At Fantastic Fest 2008 Na Hong-jin blew audiences away with his incredibly assured debut feature THE CHASER. For his sophomore film THE YELLOW SEA, Na has reassembled his two leads from THE CHASER and crafted a hyper-violent, border crossing crime epic sure to become another audience favorite.
Gu-nam (Ha Jung-woo) is a cab driver in Yanji City, a Chinese region between North Korea and Russia dominated mostly by Joseonjok, Chinese citizens of Korean ancestry. After going into extreme debt with shady types who smuggle his wife into Korea to work, Gu-nam fears his wife has left him in Yanji for good when he hasn’t heard from her for six months. The opportunity for him to pay off all liabilities comes in the form of an offer from Myung-ga (Kim Yun-seok), a powerful crime boss to whom Gu-nam owes many mahjong gambling losses. Myung-ga offers to smuggle Gu-nam into Korea where he will kill someone for him. Gu-nam accepts but gets far more than he bargained for when his plans go off the rails. He must then struggle to maintain balance in an increasingly chaotic series of events and find the time to track down his wife.
THE YELLOW SEA unravels organically, Na taking time to follow Gu-nam in his confusion as he loses track of shifting loyalties. The world he finds himself caught up in, though, is extremely volatile and he soon finds himself on the giving and receiving end of many sharp objects. Featuring enough chaotic knife antics, stress-inducing hatchet acrobatics, extended chases and car crashes to fill 5 movies, THE YELLOW SEA is a the kind of dark, violent crime epic we have come to expect from Korea and a film that firmly establishes Na Hong-jin as a major force in Korean cinema. (Brian Kelley)
When videographer Ian Palmer was hired to film a Quinn family wedding, he unexpectedly stumbled upon a documentary subject that would occupy him for over a decade. KNUCKLE centers around a feud between the Quinns and a neighboring clan, the Joyces. Both are part of a large group of ethnic Irish known as Travellers. Travellers are generally poor, travel from place to place in search of lodging and work and are often the victims of discrimination in Ireland.
In addition to sharing a Traveller heritage, the Quinns and Joyces are united by mutual hatred. Instead of resolving their issues in court or killing each other, the menfolk engage in bare-knuckle fights for honor and cash. One would think that a couple of fights would be enough to end a feud. However, the two families hated each other so much that they have continued to beat each other up for over 12 years.
Director Ian Palmer followed the Quinns and Joyces for years to document the arc of their long-running dispute. He captures numerous fights, most of which are brief and brutal, as well as the daily routines of various participants. The individual incidents that lead to the fights seem petty and slight, giving the impression that the family dispute has more to do with adrenaline and testosterone than family honor. However, a serious grudge borne of a real tragedy fuels the flurry of smashed faces. KNUCKLE isn't just about fighting; it’s about a group of outsiders trying to survive in a world that is hostile to their way of life. (Rodney Perkins)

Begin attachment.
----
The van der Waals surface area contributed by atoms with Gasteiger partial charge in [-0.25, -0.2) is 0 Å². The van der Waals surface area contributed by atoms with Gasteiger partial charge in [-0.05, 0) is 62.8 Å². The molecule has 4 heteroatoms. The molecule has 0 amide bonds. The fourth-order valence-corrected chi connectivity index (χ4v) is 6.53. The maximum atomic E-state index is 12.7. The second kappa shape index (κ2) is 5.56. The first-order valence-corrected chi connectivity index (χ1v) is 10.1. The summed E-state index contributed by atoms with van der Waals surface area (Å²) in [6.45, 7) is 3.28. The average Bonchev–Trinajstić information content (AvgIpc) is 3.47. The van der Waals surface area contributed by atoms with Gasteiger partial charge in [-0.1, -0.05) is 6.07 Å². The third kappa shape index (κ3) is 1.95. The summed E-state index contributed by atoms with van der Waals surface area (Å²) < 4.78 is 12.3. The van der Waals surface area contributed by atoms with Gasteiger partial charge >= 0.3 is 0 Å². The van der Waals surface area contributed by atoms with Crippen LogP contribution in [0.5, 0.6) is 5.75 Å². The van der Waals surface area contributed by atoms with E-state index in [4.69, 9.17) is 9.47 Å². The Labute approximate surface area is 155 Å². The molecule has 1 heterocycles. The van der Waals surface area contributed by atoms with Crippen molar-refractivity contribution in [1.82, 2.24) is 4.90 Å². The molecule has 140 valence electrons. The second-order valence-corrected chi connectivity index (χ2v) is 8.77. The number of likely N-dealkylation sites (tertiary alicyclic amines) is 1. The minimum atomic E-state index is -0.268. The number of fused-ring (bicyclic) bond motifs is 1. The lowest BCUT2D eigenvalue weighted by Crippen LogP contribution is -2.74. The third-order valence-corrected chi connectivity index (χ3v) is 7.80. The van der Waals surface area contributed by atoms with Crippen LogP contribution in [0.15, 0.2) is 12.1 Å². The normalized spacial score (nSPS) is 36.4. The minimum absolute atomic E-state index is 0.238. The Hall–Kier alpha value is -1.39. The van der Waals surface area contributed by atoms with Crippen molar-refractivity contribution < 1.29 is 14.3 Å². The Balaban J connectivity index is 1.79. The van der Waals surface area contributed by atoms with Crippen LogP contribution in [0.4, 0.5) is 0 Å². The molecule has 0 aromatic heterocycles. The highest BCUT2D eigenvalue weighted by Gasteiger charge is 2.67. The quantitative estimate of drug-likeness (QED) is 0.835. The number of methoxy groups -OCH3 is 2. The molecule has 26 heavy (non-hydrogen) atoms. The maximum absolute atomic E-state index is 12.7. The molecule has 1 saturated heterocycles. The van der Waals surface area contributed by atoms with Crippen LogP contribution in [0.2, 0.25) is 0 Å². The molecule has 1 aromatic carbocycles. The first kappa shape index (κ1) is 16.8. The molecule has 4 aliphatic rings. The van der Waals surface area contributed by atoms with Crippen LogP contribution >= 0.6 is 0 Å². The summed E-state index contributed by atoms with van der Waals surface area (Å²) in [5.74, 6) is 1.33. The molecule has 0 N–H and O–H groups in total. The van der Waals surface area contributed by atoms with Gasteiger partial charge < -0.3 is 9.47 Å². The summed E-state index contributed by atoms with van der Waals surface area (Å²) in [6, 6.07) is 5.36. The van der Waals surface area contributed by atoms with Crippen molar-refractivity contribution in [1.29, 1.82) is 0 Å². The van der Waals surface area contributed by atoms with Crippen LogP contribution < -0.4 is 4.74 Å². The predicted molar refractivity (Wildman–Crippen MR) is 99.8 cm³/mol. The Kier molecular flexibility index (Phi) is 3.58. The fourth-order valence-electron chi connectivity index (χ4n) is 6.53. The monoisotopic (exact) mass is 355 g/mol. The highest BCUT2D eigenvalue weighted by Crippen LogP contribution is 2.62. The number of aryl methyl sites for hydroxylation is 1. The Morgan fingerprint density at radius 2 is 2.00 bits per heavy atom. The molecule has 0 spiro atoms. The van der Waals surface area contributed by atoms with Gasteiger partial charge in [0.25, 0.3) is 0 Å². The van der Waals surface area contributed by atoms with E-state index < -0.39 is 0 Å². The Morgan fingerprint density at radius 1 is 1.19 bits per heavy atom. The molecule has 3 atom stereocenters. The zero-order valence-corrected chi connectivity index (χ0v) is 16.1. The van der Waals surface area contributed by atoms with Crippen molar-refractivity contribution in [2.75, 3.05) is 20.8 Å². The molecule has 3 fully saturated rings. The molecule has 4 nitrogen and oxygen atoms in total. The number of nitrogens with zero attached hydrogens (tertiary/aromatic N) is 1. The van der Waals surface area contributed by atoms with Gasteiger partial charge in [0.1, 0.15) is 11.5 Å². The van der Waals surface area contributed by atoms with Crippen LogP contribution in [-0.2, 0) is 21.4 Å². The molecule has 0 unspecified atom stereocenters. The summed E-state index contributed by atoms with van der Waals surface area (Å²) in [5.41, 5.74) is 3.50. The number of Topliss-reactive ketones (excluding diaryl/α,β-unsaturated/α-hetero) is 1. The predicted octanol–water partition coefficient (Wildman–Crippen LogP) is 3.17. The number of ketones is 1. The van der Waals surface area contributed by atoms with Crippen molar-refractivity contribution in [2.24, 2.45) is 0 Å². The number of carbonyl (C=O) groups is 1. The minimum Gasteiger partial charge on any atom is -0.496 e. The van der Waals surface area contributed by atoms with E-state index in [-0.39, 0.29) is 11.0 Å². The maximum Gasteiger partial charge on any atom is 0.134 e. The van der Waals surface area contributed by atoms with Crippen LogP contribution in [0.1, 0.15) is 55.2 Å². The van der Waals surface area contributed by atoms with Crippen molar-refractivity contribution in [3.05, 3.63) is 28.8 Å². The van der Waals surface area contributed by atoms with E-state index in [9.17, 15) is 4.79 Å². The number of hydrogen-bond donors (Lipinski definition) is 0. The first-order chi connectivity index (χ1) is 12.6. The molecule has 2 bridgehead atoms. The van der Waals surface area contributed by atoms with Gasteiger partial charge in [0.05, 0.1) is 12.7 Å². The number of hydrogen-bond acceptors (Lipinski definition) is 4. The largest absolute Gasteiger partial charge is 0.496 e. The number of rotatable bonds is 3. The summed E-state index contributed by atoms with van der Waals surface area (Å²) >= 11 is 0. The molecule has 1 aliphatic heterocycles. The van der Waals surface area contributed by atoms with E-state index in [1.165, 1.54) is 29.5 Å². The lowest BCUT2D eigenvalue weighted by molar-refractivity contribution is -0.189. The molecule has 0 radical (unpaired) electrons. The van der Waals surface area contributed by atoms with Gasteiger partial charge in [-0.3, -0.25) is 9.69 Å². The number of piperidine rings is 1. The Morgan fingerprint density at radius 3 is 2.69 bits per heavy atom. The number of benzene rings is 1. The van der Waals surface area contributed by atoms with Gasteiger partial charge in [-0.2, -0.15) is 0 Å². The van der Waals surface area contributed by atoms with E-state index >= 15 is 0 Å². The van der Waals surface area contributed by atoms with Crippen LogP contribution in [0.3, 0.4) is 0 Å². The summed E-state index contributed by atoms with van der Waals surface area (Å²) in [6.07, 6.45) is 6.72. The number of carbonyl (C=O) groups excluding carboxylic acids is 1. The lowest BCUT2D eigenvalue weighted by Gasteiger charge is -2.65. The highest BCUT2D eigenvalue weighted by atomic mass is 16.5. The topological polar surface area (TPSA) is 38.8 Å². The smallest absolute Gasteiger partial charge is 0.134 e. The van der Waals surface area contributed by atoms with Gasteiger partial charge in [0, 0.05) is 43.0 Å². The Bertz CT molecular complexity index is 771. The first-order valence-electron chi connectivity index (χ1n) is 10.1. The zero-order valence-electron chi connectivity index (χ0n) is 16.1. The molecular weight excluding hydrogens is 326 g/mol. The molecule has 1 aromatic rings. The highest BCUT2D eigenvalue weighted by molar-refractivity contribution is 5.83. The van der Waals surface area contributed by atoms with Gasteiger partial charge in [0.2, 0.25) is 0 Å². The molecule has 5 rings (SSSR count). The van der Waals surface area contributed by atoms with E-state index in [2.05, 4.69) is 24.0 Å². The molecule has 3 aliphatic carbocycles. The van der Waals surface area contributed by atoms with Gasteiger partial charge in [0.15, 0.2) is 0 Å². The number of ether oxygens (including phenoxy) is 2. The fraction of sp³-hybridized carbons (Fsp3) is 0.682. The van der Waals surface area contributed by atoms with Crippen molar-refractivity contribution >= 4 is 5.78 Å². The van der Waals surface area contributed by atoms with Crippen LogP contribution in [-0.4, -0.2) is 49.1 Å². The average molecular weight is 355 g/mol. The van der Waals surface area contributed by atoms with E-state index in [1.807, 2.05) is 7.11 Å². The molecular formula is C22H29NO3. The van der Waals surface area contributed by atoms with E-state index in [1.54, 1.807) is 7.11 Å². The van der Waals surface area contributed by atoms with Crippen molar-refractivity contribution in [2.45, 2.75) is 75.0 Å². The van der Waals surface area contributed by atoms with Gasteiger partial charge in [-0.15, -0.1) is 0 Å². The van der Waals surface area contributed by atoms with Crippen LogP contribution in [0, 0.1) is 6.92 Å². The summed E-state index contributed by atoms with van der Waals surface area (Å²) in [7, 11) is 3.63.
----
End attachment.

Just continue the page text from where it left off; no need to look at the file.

KNUCKLE brought star James Quinn McDonagh to Austin to fight Tim League in the 2011 Fantastic Debates! Read about that here.
ELITE SQUAD: THE ENEMY WITHIN is a powerhouse of violence, and the life-changing consequences that happen from the choices we make. There are no second chances.
Lt. Colonel Nascimento (Wagner Moura) is Captain of BOPE, Brazil’s badass elite military squad. Everything that happens on a BOPE mission is Nascimento’s full responsibility. During a rescue mission at Bangu 1, the most violent penitentiary in Rio de Janeiro, one of his squad leaders follows his training and shoots a murderous and vicious prisoner to death. Most rejoice at this except for one man, a famous Human Rights activist in Brazil (Diogo Fraga) who just so happened to be on the scene in the middle of the action.
As time passes, Nascimento is relieved of command and, due to become highly popular among the people, gets promoted to Secretary of Security department, and Fraga becomes State Representative. Soon both discover a world of corrupt politics and dirty cops, abusing the vulnerability of the poor living in extreme poverty. Even though sworn enemies, Nascimento and Fraga inadvertently work together to peel back the layers of corruption in pursuit of the truth.
You don’t have to be versed in the original film (also great by the way). ELITE SQUAD: THE ENEMY WITHIN jumps right in with enough context and back story for the audience to jump in and hit the ground running. And run you will, Elite Squad 2 ranks up there as one of the all-time great crime thrillers, perfectly balanced with strong characters, genuine human emotion, gritty violent action and a zippy full-tilt pace. Imagine GOODFELLAS with less narration and an afro-Brazilian backbeat. (Chase Whale)